So I know that I have already read the Kumashiro book, “Against Common Sense,” but to be honest, I don’t exactly remember a whole lot of what his initial messages were in his book and I had also read it in the beginning of the semester before I had gained my new knowledge and understandings. So, I thought it would be appropriate to do another reflection on this reading and see what new understandings or connections that I could come up with.
So, in this chapter, Kumashiro focuses on how 3 different images of “good teachers” that come out of teacher education programs being taught in the U.S., which are:
1. Teacher as Learned Practitioner – Coming out of the program, these teachers usually have a general understanding of three things: a) who young students are, how they develop, and how they learn, b) what they will teach and be able to demonstrate this, and c) how to actually teach. These teachers are also more commonly being introduced to and made aware of oppression.
2. Teacher as Researcher – These teachers have the idea and belief that everyone should be life long learners. They also know how to conduct research projects and reflect upon their teaching experiences.
3. Teacher as Professional – These teachers have a belief that teaching and fulfilling certification requirements are professional developments. By thinking themselves as professionals, they also have a fairly set definition of what a “good teacher” actually is (which actually discourages looking forward and troubling knowledge and understandings).
Now, these not the only ways that teachers are viewed, but they are the most common. Also to note is the fact that these views/images are not perfect. This is an understandable conclusion though, especially with living in a constantly changing and diverse society. It is nearly impossible to keep up with the latest information or even to possibly cover the amount of information in the programs.
One thing that I noticed was a huge emphasis (and is basically what the book is about) is that a “good” teacher is aware of social justice and oppression issues occurring in his/her school (and also other schools). At first, I thought that this doesn’t really have to be a factor for being a “good” teacher, thinking that a teacher who may be oblivious to oppression or social justice can still be a good teacher as long as his/his students are learning. However, the more I thought about it, the more my opinion changed. If students are being oppressed in schools and teachers are not trying to prevent it or unaware of it, this could affect students learning and ultimately the students themselves. One thing that we continuously talk about (and I’ve repeated quite often in my blogs) is that students need to feel safe, welcome, and accepted in their classroom in order to help students maximize their learning. So, if students are being oppressed, then there’s a good chance they aren’t learning to their full potential. So, after that consideration, I now agree more with the authors push towards teachers become aware of oppression and social justice.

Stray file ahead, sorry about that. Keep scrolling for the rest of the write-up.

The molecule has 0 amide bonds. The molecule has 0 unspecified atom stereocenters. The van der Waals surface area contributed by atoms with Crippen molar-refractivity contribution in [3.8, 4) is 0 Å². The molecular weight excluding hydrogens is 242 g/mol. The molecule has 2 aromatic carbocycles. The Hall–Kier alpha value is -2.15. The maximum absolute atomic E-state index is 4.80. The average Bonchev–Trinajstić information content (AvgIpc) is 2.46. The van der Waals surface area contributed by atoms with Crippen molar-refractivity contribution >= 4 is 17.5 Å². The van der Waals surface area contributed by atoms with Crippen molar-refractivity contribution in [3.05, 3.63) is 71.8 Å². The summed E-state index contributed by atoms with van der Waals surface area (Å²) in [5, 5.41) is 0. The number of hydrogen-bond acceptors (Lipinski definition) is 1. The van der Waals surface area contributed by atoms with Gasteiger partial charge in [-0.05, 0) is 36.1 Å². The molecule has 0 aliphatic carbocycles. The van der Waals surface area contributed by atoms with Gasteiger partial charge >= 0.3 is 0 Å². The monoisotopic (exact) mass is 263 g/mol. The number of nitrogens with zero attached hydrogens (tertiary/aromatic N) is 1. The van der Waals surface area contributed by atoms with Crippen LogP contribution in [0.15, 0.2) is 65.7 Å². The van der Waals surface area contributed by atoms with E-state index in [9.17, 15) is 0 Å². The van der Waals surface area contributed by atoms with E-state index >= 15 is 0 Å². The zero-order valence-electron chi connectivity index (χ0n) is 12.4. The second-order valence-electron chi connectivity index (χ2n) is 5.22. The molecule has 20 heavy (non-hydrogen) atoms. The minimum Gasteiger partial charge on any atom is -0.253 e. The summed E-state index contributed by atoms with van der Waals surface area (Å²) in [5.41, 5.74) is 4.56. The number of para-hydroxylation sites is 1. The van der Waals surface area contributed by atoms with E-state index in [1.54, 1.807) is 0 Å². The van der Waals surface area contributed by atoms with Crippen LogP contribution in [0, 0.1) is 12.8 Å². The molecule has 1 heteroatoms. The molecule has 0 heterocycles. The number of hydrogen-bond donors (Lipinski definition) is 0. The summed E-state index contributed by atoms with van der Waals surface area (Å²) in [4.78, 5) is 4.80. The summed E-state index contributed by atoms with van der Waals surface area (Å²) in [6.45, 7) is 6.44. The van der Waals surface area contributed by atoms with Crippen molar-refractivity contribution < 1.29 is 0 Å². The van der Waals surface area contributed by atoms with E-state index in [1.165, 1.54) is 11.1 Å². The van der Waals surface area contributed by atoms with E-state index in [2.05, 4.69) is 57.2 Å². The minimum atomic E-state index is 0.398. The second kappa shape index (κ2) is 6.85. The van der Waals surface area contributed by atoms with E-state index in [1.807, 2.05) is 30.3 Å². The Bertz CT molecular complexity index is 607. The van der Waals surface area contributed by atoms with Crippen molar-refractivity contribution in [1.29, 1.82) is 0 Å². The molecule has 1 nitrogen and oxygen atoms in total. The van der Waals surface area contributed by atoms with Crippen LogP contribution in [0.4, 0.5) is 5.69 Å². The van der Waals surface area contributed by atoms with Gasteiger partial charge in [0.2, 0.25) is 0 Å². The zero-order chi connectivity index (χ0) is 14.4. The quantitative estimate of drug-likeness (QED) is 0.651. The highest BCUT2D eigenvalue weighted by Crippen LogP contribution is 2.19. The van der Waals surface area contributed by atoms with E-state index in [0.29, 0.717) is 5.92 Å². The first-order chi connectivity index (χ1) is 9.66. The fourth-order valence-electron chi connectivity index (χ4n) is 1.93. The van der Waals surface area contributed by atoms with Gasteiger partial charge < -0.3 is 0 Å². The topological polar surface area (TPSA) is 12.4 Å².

One thing that I was quite surprised that I didn’t do the first time I had read this chapter but thought of now, was how the education program at the University of Regina (the program that I am currently in) fits into these images. In my opinion, I feel that the program here is aiming to create teachers that fit into a combination of both Teacher as Learned Practitioner and Teacher as Researcher. Throughout my studies in this program, some of the more discussed topics were understanding our students, learning how to teach and different ways to teach, and oppression. As well, they have also pushed the belief that everyone is a life long learner and that we need to reflect on our teaching and ourselves as teachers. As for Teacher as Professional, the program has covered a very slight portion on this issue. However, this program has not pushed the fact that teachers should be viewed as professionals and has really just left the topic open for individuals to deliberate among other different views of teachers.